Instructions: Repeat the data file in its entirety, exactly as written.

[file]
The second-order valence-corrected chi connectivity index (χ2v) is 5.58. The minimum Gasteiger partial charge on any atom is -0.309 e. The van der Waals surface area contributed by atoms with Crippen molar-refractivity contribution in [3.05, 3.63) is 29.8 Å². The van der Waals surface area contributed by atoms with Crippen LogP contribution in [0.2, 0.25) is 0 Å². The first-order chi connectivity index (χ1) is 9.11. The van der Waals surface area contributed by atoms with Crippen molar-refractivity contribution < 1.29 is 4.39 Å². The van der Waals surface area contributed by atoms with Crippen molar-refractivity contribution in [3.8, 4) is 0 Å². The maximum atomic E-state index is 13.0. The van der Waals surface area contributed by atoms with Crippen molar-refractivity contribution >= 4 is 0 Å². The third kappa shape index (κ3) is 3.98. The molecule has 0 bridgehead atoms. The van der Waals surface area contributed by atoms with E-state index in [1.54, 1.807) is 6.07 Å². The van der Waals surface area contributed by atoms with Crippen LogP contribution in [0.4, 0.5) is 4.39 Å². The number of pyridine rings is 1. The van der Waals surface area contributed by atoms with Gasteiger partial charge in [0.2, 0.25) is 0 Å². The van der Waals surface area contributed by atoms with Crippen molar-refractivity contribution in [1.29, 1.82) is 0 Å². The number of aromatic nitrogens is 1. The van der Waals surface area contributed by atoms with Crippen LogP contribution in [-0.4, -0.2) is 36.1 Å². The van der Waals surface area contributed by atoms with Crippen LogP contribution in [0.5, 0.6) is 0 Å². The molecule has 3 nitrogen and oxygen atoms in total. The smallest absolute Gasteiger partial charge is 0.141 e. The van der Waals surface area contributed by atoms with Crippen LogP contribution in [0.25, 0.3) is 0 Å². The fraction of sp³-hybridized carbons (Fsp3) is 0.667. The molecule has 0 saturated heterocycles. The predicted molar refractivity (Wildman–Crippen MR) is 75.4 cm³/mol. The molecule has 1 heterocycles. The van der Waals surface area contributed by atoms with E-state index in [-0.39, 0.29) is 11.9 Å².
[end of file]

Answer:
The second-order valence-corrected chi connectivity index (χ2v) is 5.58. The minimum Gasteiger partial charge on any atom is -0.309 e. The van der Waals surface area contributed by atoms with Crippen molar-refractivity contribution in [3.05, 3.63) is 29.8 Å². The van der Waals surface area contributed by atoms with Crippen LogP contribution in [0.2, 0.25) is 0 Å². The first-order chi connectivity index (χ1) is 9.11. The van der Waals surface area contributed by atoms with Crippen molar-refractivity contribution < 1.29 is 4.39 Å². The van der Waals surface area contributed by atoms with Crippen molar-refractivity contribution in [3.8, 4) is 0 Å². The maximum atomic E-state index is 13.0. The van der Waals surface area contributed by atoms with Crippen molar-refractivity contribution >= 4 is 0 Å². The third kappa shape index (κ3) is 3.98. The molecule has 0 bridgehead atoms. The van der Waals surface area contributed by atoms with E-state index in [1.54, 1.807) is 6.07 Å². The van der Waals surface area contributed by atoms with Crippen LogP contribution in [0.4, 0.5) is 4.39 Å². The number of pyridine rings is 1. The van der Waals surface area contributed by atoms with Gasteiger partial charge in [0.2, 0.25) is 0 Å². The van der Waals surface area contributed by atoms with Crippen molar-refractivity contribution in [1.29, 1.82) is 0 Å². The number of aromatic nitrogens is 1. The van der Waals surface area contributed by atoms with Crippen LogP contribution in [-0.4, -0.2) is 36.1 Å². The van der Waals surface area contributed by atoms with Crippen LogP contribution in [0.5, 0.6) is 0 Å². The molecule has 3 nitrogen and oxygen atoms in total. The smallest absolute Gasteiger partial charge is 0.141 e. The van der Waals surface area contributed by atoms with Crippen LogP contribution in [0.25, 0.3) is 0 Å². The fraction of sp³-hybridized carbons (Fsp3) is 0.667. The molecule has 0 saturated heterocycles. The predicted molar refractivity (Wildman–Crippen MR) is 75.4 cm³/mol. The molecule has 1 heterocycles. The van der Waals surface area contributed by atoms with E-state index in [-0.39, 0.29) is 11.9 Å².